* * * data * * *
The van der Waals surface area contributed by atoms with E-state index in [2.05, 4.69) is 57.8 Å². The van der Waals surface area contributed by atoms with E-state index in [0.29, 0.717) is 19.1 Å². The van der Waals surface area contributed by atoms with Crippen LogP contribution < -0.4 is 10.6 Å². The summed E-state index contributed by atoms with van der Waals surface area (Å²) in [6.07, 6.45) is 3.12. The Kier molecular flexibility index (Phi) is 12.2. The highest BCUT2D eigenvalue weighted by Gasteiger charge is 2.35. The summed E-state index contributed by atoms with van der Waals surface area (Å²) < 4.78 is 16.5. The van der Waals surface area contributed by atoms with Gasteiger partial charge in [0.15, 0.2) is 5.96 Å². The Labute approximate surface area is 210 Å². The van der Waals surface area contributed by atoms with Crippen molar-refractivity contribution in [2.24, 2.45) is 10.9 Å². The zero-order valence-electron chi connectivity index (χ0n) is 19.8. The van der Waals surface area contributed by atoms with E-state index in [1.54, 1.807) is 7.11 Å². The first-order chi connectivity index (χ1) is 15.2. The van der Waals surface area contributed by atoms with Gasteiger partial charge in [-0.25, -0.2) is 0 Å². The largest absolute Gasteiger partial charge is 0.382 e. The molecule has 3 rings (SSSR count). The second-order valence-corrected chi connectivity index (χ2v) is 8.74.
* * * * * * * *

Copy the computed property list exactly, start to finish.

The van der Waals surface area contributed by atoms with E-state index in [2.05, 4.69) is 57.8 Å². The van der Waals surface area contributed by atoms with E-state index in [0.29, 0.717) is 19.1 Å². The van der Waals surface area contributed by atoms with Crippen LogP contribution < -0.4 is 10.6 Å². The summed E-state index contributed by atoms with van der Waals surface area (Å²) in [6.07, 6.45) is 3.12. The Kier molecular flexibility index (Phi) is 12.2. The highest BCUT2D eigenvalue weighted by Gasteiger charge is 2.35. The summed E-state index contributed by atoms with van der Waals surface area (Å²) < 4.78 is 16.5. The van der Waals surface area contributed by atoms with Gasteiger partial charge in [0.15, 0.2) is 5.96 Å². The Labute approximate surface area is 210 Å². The van der Waals surface area contributed by atoms with Crippen molar-refractivity contribution in [2.24, 2.45) is 10.9 Å². The zero-order valence-electron chi connectivity index (χ0n) is 19.8. The van der Waals surface area contributed by atoms with E-state index in [1.54, 1.807) is 7.11 Å². The first-order chi connectivity index (χ1) is 15.2. The van der Waals surface area contributed by atoms with Gasteiger partial charge in [-0.25, -0.2) is 0 Å². The largest absolute Gasteiger partial charge is 0.382 e. The molecule has 3 rings (SSSR count). The second-order valence-corrected chi connectivity index (χ2v) is 8.74.